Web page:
It is tempting to see this as the failure of Big Society but really it is society in general that is being held to account here. The blind eye that we continually turn to those less fortunate than ourselves, the bureaucratic nightmares that we read Guardian thinkpieces about and then never consider again, the consequences of the collapse in the social responsibility of social security, the brutal reality of how desperately foodbanks are needed and the desperation that people feel in needing to use them. Continue reading “Review: Love, National”

Review: The Threepenny Opera, National

“There will be no moralising tonight”

Whatever you think a national theatre should be for, I bloody love that Rufus Norris seems to determined to keep diversity near the top of the billing. Whilst it is curious that he’s only committed to ensuring gender equality in terms of the directors and living writers the National Theatre uses by 2021 (I’m sure there’s a reason it takes 5 years), there’s also change happening now in this new production of Bertolt Brecht and Kurt Weill’s The Threepenny Opera.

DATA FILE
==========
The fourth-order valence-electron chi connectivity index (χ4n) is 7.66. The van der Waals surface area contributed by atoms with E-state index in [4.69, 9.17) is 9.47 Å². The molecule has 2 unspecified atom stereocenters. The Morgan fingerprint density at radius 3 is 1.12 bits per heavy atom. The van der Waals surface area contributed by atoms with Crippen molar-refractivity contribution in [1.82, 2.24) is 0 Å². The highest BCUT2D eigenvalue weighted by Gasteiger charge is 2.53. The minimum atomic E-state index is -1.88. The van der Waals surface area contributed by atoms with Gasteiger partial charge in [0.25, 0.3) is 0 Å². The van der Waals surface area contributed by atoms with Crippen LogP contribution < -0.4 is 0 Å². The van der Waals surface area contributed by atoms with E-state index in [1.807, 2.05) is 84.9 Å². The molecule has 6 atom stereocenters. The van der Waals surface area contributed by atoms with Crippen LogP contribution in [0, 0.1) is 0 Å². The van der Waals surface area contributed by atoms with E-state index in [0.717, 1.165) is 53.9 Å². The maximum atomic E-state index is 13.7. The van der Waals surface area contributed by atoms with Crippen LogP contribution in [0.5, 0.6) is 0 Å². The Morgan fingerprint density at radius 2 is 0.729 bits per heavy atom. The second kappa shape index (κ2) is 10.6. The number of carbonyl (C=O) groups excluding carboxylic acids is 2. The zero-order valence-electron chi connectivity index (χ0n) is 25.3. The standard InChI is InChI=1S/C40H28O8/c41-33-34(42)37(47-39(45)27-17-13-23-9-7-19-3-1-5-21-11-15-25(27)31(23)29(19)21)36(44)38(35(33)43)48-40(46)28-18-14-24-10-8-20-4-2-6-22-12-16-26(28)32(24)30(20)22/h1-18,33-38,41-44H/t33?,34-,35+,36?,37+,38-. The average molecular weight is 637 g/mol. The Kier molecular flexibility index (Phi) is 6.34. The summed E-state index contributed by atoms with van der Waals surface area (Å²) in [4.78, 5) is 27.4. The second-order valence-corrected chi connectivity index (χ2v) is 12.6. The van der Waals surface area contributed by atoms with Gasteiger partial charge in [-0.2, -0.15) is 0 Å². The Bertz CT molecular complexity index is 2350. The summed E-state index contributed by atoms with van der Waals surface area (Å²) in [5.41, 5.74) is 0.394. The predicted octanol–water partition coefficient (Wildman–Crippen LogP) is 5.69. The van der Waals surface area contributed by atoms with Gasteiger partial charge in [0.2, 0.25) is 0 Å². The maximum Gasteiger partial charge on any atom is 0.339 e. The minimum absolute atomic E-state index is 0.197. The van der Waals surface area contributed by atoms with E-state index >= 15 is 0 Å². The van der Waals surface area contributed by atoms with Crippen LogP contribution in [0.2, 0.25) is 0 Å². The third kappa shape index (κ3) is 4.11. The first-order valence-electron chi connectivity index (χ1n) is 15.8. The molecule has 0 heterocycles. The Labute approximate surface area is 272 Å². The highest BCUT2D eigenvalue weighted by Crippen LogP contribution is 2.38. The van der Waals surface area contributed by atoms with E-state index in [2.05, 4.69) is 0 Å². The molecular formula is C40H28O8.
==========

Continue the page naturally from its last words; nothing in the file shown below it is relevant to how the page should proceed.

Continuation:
The first actors we see and hear are George Ikediashi and Jamie Beddard. So what you might say? But they are respectively a cabaret artist better known as Le Gateau Chocolat and a wheelchair-using director, writer, actor, consultant, trainer and workshop leader who has worked across the arts, educational and social sectors (his website). And you begin to see one of the ways how Norris is opening up this venue in an important and hopefully lasting manner. Continue reading “Review: The Threepenny Opera, National”

Album Review: The Phantom of the Opera at the Royal Albert Hall

“We had such hopes…”

To celebrate its 25th anniversary, The Phantom of the Opera decamped to the Royal Albert Hall for 3 performances, the highlights of which were spliced together to give a full CD/DVD release package which contains as full a rendering of the entire score as it currently available. Maybe it was a rush job though as the sound quality on this CD really isn’t good enough for it to be genuinely recommendable, even for a live recording. 

I also had mixed feelings about the production itself. I just can’t get on with Sierra Boggess’ voice, her soprano voice always erring to the too shrill for my liking and the vibrato she employs has all the subtlety of a jackhammer. Christine isn’t the strongest-written of roles at the best of times and Boggess just feels too emotionally vapid to be the inspiration of such all-conquering adoration as she is served with in this story. Continue reading “Album Review: The Phantom of the Opera at the Royal Albert Hall”

Film Review: London Road